Q & A

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  • in reply to: Is fertilizer safe for pets? #259767

    Hey Jenn!

    I’ve talked with Dyna-Gro before regarding this same question. The representative explained that as long as the formula is diluted to it’s ratio of one teaspoon per gallon, the Orchid Pro fertilizer is harmless to cats and dogs whether it is used as a foliar spray or a root drench. However, if it is still in concentrated form, it may cause health concerns.

    in reply to: Can I raise my own bees? #253948

    I would definitely suggest looking in to bee keeping quite a bit before you decide to keep a hive. Regular honey bees would work just fine for pollinating your trees, flowers, and garden, but there is more to it than just slapping a hive out and hoping they survive. They do require care, especially in the winter. Not only do they pollinate, but you get free honey!

    Finding a hive of bumblebees would definitely prove hard to find as they’re usually only used like how PN sells them (just for temporary pollination). There isn’t a huge market for them as most people want the honey they provide too.

    If you decide to go with honey bees, make sure where you live permits them within city limits if you live in town. Some people make a fuss about them (ours have never stung anyone and they’re in the city). We have some Italian honeybees that are very docile and easy to work with. There are some more aggressive types, so check in to that too.

    Good luck with pollination!

    in reply to: soil dwelling pest insects #237182

    Could you possibly give a detailed description of the pests? They may be springtails which, though annoying, aren’t really something to worry about. They breed very fast and are accustomed to taking up lodging in moist areas. If you poke around at them, they will almost always jump (hence the name) so, give that a shot and report back so you can get a bit more help.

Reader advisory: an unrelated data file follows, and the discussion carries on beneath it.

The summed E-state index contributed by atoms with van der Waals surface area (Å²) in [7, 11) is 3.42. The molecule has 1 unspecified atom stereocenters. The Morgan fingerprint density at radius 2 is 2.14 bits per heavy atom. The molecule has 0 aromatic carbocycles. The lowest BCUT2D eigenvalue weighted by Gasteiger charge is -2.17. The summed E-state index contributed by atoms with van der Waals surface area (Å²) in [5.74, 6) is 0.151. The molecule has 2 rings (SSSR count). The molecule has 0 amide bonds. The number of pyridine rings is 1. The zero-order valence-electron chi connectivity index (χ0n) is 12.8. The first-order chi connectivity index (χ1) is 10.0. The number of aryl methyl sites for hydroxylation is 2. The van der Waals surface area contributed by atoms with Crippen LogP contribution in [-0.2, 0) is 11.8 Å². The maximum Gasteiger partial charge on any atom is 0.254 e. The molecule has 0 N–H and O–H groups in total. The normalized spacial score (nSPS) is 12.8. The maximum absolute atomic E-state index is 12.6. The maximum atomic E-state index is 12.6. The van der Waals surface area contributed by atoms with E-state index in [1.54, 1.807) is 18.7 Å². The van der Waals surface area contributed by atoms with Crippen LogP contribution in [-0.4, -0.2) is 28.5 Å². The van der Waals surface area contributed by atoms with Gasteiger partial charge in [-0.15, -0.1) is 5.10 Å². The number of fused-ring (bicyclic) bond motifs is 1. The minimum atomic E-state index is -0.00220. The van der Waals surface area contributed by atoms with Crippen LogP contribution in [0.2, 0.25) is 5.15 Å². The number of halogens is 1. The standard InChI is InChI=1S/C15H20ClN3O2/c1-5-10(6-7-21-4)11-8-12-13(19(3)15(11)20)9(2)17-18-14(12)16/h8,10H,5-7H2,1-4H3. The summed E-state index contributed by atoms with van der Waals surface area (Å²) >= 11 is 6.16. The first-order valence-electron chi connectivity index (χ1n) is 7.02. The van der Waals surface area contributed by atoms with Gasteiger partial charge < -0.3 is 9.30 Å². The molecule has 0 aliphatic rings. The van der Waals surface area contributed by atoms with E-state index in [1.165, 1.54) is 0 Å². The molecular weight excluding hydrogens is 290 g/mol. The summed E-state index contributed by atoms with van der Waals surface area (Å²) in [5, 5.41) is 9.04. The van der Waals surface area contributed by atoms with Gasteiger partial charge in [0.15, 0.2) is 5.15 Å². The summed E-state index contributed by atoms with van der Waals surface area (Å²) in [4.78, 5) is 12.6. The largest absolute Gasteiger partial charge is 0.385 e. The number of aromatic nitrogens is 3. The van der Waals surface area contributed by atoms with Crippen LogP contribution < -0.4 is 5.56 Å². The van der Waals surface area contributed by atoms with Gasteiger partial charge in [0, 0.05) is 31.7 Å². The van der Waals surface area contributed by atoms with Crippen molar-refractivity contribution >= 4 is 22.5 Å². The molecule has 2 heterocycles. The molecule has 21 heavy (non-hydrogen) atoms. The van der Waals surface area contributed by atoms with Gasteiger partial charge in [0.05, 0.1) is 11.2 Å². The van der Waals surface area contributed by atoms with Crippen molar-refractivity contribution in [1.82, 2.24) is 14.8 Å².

in reply to: Am I overreacting? Re: tick spray and hydroseeding #236747

    If you are going for a certified organic garden, you may have some trouble. It can take quite awhile for pyrethriods to fully rid themselves of your garden. It may also strip honey you get from your bees of their organic title as well as trace amounts of the spray could possibly end up back at the hive. If you aren’t concerned about holding that title on your garden or honey, I wouldn’t worry too much about it as nothing else can really be done to reverse the damage done.
    As for the hydroseeding that happened, I can’t give an honest answer seeing as I’ve never had any experience with it. I would talk directly to the company so they can either confirm or deny certified organic practices.
    The bees however, should be just fine. We have a couple hives here in town and we have no idea what our neighbors are spraying around them, but they’ve survived it all.
    Keep your chin up!

    in reply to: Pet stains on green lawn #234080

    Hello Eileen!

    The cause of this problem is probably due to high nitrogen in your pets urine (don’t worry, it’s natural) so I believe your best course of action would be to water the spots where your pet urinates so as to dilute the nitrogen. It will take time for the grass to recover and grow back, but it’s the best way without using any chemicals or amendments. Never fertilize these parts of the lawn as it will ‘burn’ the grass further and discourage your pet from using the bathroom in the same spots. It would also be helpful to encourage them to drink a bit more water and possibly upgrade their diet if their food is lacking.

    If you are interested in a quicker fix, start by disturbing the patches a bit by raking and then spreading Espoma Garden Lime over the affected area. Once that has had time to settle for a couple days, place more soil over the top and reseed the grass. While you’re waiting between the Garden Lime and the reseeding, keep your animals off the patches to avoid any contact with it.

    Hope this helps!